This article contains some spoilers.
It’s been a long wait for the latest season of Black Mirror. Bandersnatch, the interactive film, pushed back the release of season five but it finally dropped this week. It was definitely worth the wait.
This season had a few surprises, such as the inclusion of Miley Cyrus and Anthony Mackie, as well as the focus being shifted away from technology onto the people who carry the stories. This was a smart directional decision. Over the years, Black Mirror has become increasingly elaborate with its technology. This culminated in the inclusion of an interactive feature film which showcased that not only were the storylines cutting edge, but so was the way they were presented. The decision to strip back to basics came at the right time and allowed this season to feel fresh. Understated can sometimes be the bold choice.
Black Mirror is essentially a collection of short stories from one world. It isn’t necessarily ever trying to tell us anything new about technology – it just explores the potential of technology and, crucially, how people react to that potential. So many of the themes within each episode are topics already heavily discussed by science-fiction fans. The fun and complex look of sexuality in Striking Vipers isn’t anything a lot of geeks won’t have discussed before. Do virtual relationships count as ‘real’? But why Black Mirror works is that it’s not pretending its anything strikingly fresh. In season five, it’s firmly back at looking at humanity and how one marriage navigates this tricky question – where everyone in the world could come up with different answers. The technology is merely a writing prompt, as it should be with great scifi.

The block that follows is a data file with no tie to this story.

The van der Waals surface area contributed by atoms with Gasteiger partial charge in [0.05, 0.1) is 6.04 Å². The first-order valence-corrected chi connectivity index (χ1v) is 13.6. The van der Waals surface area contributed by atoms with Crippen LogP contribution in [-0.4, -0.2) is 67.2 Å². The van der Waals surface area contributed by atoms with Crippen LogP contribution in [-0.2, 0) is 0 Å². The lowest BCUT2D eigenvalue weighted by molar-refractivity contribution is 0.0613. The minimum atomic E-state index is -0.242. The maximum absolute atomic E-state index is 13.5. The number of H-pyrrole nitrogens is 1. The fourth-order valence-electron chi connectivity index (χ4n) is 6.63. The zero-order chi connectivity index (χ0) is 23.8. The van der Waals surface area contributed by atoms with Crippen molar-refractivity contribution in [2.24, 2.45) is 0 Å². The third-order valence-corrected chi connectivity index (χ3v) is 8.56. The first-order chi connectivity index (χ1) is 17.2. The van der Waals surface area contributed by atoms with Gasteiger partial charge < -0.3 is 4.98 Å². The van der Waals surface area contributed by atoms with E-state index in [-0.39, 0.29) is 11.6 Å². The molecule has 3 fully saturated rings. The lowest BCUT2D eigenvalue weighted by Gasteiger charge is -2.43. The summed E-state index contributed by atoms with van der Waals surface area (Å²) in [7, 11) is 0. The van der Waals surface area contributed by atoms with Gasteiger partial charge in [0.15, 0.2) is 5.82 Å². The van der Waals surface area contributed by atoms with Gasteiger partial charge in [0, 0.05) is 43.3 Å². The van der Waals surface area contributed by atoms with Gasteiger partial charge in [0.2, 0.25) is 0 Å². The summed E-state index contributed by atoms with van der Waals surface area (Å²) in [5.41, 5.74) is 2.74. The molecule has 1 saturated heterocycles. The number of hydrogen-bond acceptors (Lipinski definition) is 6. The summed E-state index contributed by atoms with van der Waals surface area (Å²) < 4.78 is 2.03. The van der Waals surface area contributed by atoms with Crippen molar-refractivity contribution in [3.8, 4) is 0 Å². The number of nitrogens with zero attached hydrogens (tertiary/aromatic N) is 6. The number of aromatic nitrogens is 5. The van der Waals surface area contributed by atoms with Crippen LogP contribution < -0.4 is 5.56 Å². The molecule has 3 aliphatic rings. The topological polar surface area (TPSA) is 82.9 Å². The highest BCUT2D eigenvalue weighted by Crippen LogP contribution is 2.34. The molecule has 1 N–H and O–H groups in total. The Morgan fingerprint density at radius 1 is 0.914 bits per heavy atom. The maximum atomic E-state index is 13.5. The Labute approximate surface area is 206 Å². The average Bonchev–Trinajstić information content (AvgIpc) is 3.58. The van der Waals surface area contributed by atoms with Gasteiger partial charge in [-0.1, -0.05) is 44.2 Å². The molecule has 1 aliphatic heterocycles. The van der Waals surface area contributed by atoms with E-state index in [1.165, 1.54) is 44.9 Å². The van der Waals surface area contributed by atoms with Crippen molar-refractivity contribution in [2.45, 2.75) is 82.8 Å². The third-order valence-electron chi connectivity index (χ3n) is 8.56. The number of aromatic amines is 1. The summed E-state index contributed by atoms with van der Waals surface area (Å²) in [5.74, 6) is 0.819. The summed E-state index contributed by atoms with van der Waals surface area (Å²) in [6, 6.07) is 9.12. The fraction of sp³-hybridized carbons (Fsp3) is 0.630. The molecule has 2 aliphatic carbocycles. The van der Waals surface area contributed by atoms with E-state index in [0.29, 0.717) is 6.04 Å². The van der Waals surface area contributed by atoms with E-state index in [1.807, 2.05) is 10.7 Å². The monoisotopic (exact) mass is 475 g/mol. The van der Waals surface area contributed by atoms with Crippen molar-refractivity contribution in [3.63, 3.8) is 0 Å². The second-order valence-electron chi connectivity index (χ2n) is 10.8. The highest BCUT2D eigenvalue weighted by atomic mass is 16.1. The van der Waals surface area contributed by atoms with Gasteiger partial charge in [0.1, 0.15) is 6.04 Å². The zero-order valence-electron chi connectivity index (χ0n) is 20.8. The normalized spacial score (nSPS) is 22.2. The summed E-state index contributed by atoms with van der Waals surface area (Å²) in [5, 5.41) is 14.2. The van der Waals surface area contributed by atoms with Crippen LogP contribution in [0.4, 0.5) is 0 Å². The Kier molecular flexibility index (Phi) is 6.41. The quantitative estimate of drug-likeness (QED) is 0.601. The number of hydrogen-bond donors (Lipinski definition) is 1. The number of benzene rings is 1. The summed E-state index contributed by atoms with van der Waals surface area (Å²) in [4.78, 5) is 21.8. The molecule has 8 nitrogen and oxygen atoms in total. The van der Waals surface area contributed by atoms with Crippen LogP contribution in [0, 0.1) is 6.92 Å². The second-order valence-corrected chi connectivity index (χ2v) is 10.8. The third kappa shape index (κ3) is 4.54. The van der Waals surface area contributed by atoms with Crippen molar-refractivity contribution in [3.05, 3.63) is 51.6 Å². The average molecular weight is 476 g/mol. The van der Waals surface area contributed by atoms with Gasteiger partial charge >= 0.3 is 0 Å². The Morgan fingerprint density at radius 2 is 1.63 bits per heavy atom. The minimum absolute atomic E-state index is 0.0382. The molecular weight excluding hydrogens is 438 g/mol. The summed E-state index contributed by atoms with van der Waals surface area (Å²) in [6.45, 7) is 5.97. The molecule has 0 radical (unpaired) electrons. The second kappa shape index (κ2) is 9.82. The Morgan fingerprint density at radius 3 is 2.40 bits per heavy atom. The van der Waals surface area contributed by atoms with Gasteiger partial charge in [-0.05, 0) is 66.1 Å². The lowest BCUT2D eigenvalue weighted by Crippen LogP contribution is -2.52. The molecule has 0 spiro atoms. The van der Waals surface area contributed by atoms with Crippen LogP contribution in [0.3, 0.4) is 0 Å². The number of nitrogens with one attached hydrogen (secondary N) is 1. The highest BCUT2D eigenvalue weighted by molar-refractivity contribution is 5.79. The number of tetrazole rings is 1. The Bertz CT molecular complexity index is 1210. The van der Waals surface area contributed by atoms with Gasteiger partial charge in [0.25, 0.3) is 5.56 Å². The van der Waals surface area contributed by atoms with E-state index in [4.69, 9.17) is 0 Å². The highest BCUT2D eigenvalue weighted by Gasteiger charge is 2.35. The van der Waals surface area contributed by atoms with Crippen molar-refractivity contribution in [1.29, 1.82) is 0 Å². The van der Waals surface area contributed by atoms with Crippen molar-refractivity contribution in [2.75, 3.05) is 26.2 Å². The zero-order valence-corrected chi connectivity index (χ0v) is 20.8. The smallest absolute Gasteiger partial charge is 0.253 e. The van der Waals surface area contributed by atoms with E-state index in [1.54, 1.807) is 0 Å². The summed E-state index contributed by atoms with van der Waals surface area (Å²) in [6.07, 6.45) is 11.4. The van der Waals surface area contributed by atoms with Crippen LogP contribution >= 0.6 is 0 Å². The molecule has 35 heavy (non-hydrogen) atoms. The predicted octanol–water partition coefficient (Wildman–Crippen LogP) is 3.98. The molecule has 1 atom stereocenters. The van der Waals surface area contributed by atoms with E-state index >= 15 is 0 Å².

In Smithereens, we again see nothing new. There’s a touch on a very conventional issue which is who gets the right to access our social media after we die, when a mother struggles with the suicide of her daughter. However, the heart of the episode follows a man torn up with grief because his partner died in a car accident where he checked his phone while he was driving. It’s an everyday story – aside from the kidnap, of course – and something people might not necessarily associate with when they think of the show with killer bee drones. In the episode Cyrus stars, technology shares the centre stage alongside the exploration of an extremely broken family relationship where a woman is being exploited due to her fame.
Stripped back, Black Mirror reveals the poignancy of episodes like Be Right Back is still there. We’re used to the knock out blows in high tech episodes, but this series can adapt because it knows to build around the characters and their stories. It’s what allows the show to remain just as strong when its technological focus is diluted.